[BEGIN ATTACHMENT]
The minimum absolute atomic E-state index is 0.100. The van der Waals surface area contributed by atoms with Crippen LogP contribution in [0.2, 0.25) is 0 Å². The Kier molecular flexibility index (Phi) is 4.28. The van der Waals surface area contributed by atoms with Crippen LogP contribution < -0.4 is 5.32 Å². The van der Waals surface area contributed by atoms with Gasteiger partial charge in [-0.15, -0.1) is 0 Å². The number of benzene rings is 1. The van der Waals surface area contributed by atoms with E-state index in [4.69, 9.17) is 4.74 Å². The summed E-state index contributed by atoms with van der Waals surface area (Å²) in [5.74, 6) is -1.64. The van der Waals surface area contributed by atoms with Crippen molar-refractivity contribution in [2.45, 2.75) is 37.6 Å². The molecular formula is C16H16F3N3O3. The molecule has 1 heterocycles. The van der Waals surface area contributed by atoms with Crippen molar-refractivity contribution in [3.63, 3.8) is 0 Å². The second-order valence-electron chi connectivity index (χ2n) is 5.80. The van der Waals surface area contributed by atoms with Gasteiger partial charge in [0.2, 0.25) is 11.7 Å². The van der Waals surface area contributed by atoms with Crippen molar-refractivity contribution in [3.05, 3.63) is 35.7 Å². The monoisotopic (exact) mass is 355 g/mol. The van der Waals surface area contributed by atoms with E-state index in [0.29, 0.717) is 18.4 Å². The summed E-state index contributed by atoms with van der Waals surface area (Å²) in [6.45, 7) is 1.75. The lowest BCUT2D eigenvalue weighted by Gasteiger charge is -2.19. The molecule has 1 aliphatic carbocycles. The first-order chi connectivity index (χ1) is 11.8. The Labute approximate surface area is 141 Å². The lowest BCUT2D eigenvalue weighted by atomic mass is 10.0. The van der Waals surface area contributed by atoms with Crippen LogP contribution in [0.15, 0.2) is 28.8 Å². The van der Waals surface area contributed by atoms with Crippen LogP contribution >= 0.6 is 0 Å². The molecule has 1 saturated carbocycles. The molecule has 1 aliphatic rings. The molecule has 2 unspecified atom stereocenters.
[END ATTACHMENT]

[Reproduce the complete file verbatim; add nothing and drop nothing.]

The minimum absolute atomic E-state index is 0.100. The van der Waals surface area contributed by atoms with Crippen LogP contribution in [0.2, 0.25) is 0 Å². The Kier molecular flexibility index (Phi) is 4.28. The van der Waals surface area contributed by atoms with Crippen LogP contribution < -0.4 is 5.32 Å². The van der Waals surface area contributed by atoms with Gasteiger partial charge in [-0.15, -0.1) is 0 Å². The number of benzene rings is 1. The van der Waals surface area contributed by atoms with E-state index in [4.69, 9.17) is 4.74 Å². The summed E-state index contributed by atoms with van der Waals surface area (Å²) in [5.74, 6) is -1.64. The van der Waals surface area contributed by atoms with Crippen molar-refractivity contribution in [2.45, 2.75) is 37.6 Å². The molecular formula is C16H16F3N3O3. The molecule has 1 heterocycles. The van der Waals surface area contributed by atoms with Crippen molar-refractivity contribution in [3.63, 3.8) is 0 Å². The second-order valence-electron chi connectivity index (χ2n) is 5.80. The van der Waals surface area contributed by atoms with Gasteiger partial charge in [0.2, 0.25) is 11.7 Å². The van der Waals surface area contributed by atoms with Crippen molar-refractivity contribution in [3.05, 3.63) is 35.7 Å². The monoisotopic (exact) mass is 355 g/mol. The van der Waals surface area contributed by atoms with E-state index in [0.29, 0.717) is 18.4 Å². The summed E-state index contributed by atoms with van der Waals surface area (Å²) in [6.45, 7) is 1.75. The lowest BCUT2D eigenvalue weighted by Gasteiger charge is -2.19. The molecule has 1 aliphatic carbocycles. The first-order chi connectivity index (χ1) is 11.8. The Labute approximate surface area is 141 Å². The lowest BCUT2D eigenvalue weighted by atomic mass is 10.0. The van der Waals surface area contributed by atoms with Crippen LogP contribution in [0.15, 0.2) is 28.8 Å². The van der Waals surface area contributed by atoms with Crippen LogP contribution >= 0.6 is 0 Å². The molecule has 1 saturated carbocycles. The molecule has 1 aliphatic rings. The molecule has 2 unspecified atom stereocenters.